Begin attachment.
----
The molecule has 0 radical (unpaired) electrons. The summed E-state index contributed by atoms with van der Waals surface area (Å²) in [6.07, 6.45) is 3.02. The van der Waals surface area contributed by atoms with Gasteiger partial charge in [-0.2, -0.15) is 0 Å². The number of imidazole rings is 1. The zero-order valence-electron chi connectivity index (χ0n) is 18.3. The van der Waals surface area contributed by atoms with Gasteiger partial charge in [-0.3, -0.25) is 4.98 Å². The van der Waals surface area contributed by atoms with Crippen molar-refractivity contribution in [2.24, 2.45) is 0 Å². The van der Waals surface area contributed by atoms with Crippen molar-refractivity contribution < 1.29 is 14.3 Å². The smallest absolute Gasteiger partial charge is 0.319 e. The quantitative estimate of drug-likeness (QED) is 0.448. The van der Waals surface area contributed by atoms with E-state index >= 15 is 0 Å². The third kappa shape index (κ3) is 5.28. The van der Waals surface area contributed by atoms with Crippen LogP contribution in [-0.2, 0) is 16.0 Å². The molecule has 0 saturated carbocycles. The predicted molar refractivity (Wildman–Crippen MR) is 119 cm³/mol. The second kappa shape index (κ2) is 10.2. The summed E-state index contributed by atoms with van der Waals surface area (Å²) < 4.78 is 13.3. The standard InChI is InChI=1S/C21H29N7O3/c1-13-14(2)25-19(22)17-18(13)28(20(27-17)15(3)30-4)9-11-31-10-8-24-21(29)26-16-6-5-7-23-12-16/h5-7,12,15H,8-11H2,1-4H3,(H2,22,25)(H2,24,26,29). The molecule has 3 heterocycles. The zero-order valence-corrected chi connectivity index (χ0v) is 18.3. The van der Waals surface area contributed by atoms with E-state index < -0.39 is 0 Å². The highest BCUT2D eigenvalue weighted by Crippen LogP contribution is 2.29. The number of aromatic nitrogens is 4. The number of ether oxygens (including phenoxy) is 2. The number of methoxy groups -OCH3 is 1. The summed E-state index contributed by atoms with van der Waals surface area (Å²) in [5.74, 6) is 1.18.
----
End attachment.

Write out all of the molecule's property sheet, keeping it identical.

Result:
The molecule has 0 radical (unpaired) electrons. The summed E-state index contributed by atoms with van der Waals surface area (Å²) in [6.07, 6.45) is 3.02. The van der Waals surface area contributed by atoms with Gasteiger partial charge in [-0.2, -0.15) is 0 Å². The number of imidazole rings is 1. The zero-order valence-electron chi connectivity index (χ0n) is 18.3. The van der Waals surface area contributed by atoms with Gasteiger partial charge in [-0.3, -0.25) is 4.98 Å². The van der Waals surface area contributed by atoms with Crippen molar-refractivity contribution in [2.24, 2.45) is 0 Å². The van der Waals surface area contributed by atoms with Crippen molar-refractivity contribution < 1.29 is 14.3 Å². The smallest absolute Gasteiger partial charge is 0.319 e. The quantitative estimate of drug-likeness (QED) is 0.448. The van der Waals surface area contributed by atoms with E-state index >= 15 is 0 Å². The third kappa shape index (κ3) is 5.28. The van der Waals surface area contributed by atoms with Crippen LogP contribution in [-0.2, 0) is 16.0 Å². The molecule has 0 saturated carbocycles. The predicted molar refractivity (Wildman–Crippen MR) is 119 cm³/mol. The second kappa shape index (κ2) is 10.2. The summed E-state index contributed by atoms with van der Waals surface area (Å²) < 4.78 is 13.3. The standard InChI is InChI=1S/C21H29N7O3/c1-13-14(2)25-19(22)17-18(13)28(20(27-17)15(3)30-4)9-11-31-10-8-24-21(29)26-16-6-5-7-23-12-16/h5-7,12,15H,8-11H2,1-4H3,(H2,22,25)(H2,24,26,29). The molecule has 3 heterocycles. The zero-order valence-corrected chi connectivity index (χ0v) is 18.3. The van der Waals surface area contributed by atoms with E-state index < -0.39 is 0 Å². The highest BCUT2D eigenvalue weighted by Crippen LogP contribution is 2.29. The number of aromatic nitrogens is 4. The number of ether oxygens (including phenoxy) is 2. The number of methoxy groups -OCH3 is 1. The summed E-state index contributed by atoms with van der Waals surface area (Å²) in [5.74, 6) is 1.18.